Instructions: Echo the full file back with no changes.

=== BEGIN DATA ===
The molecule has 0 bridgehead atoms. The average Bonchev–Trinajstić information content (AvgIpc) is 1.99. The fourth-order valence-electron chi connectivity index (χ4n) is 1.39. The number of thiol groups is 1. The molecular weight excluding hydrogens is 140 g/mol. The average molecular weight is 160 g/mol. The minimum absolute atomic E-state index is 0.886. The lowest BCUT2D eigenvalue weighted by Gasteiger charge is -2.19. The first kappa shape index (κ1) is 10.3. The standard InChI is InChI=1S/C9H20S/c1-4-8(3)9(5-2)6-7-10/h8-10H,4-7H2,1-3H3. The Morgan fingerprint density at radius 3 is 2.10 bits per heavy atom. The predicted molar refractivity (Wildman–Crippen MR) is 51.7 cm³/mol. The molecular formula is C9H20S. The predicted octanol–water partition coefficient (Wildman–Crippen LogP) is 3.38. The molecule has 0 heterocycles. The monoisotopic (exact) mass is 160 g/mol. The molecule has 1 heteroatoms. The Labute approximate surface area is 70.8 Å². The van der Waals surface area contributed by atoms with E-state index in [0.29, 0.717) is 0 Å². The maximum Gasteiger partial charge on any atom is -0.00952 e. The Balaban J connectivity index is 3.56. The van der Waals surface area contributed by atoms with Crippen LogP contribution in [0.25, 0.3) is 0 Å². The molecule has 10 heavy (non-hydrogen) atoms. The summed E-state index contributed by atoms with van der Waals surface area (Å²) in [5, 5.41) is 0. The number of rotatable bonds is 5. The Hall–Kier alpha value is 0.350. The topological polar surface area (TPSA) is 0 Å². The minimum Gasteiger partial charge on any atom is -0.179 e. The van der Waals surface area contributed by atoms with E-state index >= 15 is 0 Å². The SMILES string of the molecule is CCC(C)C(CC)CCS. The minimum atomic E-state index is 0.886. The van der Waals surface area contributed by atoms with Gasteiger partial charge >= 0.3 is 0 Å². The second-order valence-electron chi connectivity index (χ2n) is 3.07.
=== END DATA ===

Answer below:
The molecule has 0 bridgehead atoms. The average Bonchev–Trinajstić information content (AvgIpc) is 1.99. The fourth-order valence-electron chi connectivity index (χ4n) is 1.39. The number of thiol groups is 1. The molecular weight excluding hydrogens is 140 g/mol. The average molecular weight is 160 g/mol. The minimum absolute atomic E-state index is 0.886. The lowest BCUT2D eigenvalue weighted by Gasteiger charge is -2.19. The first kappa shape index (κ1) is 10.3. The standard InChI is InChI=1S/C9H20S/c1-4-8(3)9(5-2)6-7-10/h8-10H,4-7H2,1-3H3. The Morgan fingerprint density at radius 3 is 2.10 bits per heavy atom. The predicted molar refractivity (Wildman–Crippen MR) is 51.7 cm³/mol. The molecular formula is C9H20S. The predicted octanol–water partition coefficient (Wildman–Crippen LogP) is 3.38. The molecule has 0 heterocycles. The monoisotopic (exact) mass is 160 g/mol. The molecule has 1 heteroatoms. The Labute approximate surface area is 70.8 Å². The van der Waals surface area contributed by atoms with E-state index in [0.29, 0.717) is 0 Å². The maximum Gasteiger partial charge on any atom is -0.00952 e. The Balaban J connectivity index is 3.56. The van der Waals surface area contributed by atoms with Crippen LogP contribution in [0.25, 0.3) is 0 Å². The molecule has 10 heavy (non-hydrogen) atoms. The summed E-state index contributed by atoms with van der Waals surface area (Å²) in [5, 5.41) is 0. The number of rotatable bonds is 5. The Hall–Kier alpha value is 0.350. The topological polar surface area (TPSA) is 0 Å². The minimum Gasteiger partial charge on any atom is -0.179 e. The van der Waals surface area contributed by atoms with E-state index >= 15 is 0 Å². The SMILES string of the molecule is CCC(C)C(CC)CCS. The minimum atomic E-state index is 0.886. The van der Waals surface area contributed by atoms with Gasteiger partial charge >= 0.3 is 0 Å². The second-order valence-electron chi connectivity index (χ2n) is 3.07.